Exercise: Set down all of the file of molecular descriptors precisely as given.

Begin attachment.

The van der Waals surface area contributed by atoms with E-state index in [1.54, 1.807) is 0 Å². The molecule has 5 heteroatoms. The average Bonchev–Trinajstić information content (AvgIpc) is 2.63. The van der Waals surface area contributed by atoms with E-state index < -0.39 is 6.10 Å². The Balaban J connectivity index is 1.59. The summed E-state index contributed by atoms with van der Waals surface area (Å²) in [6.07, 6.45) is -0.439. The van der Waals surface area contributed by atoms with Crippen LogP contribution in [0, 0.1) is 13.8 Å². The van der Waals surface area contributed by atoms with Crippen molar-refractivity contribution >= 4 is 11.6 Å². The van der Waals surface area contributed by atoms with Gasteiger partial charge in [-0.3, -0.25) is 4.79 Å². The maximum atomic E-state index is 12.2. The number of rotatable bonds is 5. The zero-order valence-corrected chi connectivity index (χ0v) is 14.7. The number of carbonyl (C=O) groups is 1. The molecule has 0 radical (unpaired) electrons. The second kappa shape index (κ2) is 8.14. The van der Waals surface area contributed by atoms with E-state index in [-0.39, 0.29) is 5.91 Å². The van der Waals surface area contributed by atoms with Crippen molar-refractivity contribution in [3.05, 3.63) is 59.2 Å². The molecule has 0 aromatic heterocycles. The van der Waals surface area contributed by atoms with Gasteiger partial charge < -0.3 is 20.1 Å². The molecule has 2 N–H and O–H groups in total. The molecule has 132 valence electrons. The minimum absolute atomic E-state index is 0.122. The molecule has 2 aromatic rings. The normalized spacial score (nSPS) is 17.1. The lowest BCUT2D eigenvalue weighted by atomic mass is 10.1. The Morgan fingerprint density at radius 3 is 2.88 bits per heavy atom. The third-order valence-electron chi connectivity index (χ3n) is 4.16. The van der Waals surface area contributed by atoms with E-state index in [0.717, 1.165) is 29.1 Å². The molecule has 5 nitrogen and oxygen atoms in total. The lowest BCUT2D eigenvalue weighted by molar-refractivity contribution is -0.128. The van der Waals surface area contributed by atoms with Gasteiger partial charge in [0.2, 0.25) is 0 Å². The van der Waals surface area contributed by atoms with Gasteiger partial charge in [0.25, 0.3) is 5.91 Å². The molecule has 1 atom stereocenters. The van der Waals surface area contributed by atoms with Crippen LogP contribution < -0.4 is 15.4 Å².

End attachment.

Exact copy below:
The van der Waals surface area contributed by atoms with E-state index in [1.54, 1.807) is 0 Å². The molecule has 5 heteroatoms. The average Bonchev–Trinajstić information content (AvgIpc) is 2.63. The van der Waals surface area contributed by atoms with E-state index < -0.39 is 6.10 Å². The Balaban J connectivity index is 1.59. The summed E-state index contributed by atoms with van der Waals surface area (Å²) in [6.07, 6.45) is -0.439. The van der Waals surface area contributed by atoms with Crippen LogP contribution in [0, 0.1) is 13.8 Å². The van der Waals surface area contributed by atoms with Crippen molar-refractivity contribution >= 4 is 11.6 Å². The van der Waals surface area contributed by atoms with Gasteiger partial charge in [-0.3, -0.25) is 4.79 Å². The maximum atomic E-state index is 12.2. The number of rotatable bonds is 5. The zero-order valence-corrected chi connectivity index (χ0v) is 14.7. The number of carbonyl (C=O) groups is 1. The molecule has 0 radical (unpaired) electrons. The second kappa shape index (κ2) is 8.14. The van der Waals surface area contributed by atoms with E-state index in [-0.39, 0.29) is 5.91 Å². The van der Waals surface area contributed by atoms with Crippen molar-refractivity contribution in [3.05, 3.63) is 59.2 Å². The molecule has 0 aromatic heterocycles. The van der Waals surface area contributed by atoms with Gasteiger partial charge < -0.3 is 20.1 Å². The molecule has 2 N–H and O–H groups in total. The molecule has 132 valence electrons. The minimum absolute atomic E-state index is 0.122. The molecule has 2 aromatic rings. The normalized spacial score (nSPS) is 17.1. The lowest BCUT2D eigenvalue weighted by atomic mass is 10.1. The Morgan fingerprint density at radius 3 is 2.88 bits per heavy atom. The third-order valence-electron chi connectivity index (χ3n) is 4.16. The van der Waals surface area contributed by atoms with E-state index in [0.717, 1.165) is 29.1 Å². The molecule has 5 nitrogen and oxygen atoms in total. The lowest BCUT2D eigenvalue weighted by molar-refractivity contribution is -0.128. The van der Waals surface area contributed by atoms with Gasteiger partial charge in [0.2, 0.25) is 0 Å². The van der Waals surface area contributed by atoms with Gasteiger partial charge in [0.25, 0.3) is 5.91 Å². The molecule has 1 atom stereocenters. The van der Waals surface area contributed by atoms with Crippen LogP contribution < -0.4 is 15.4 Å².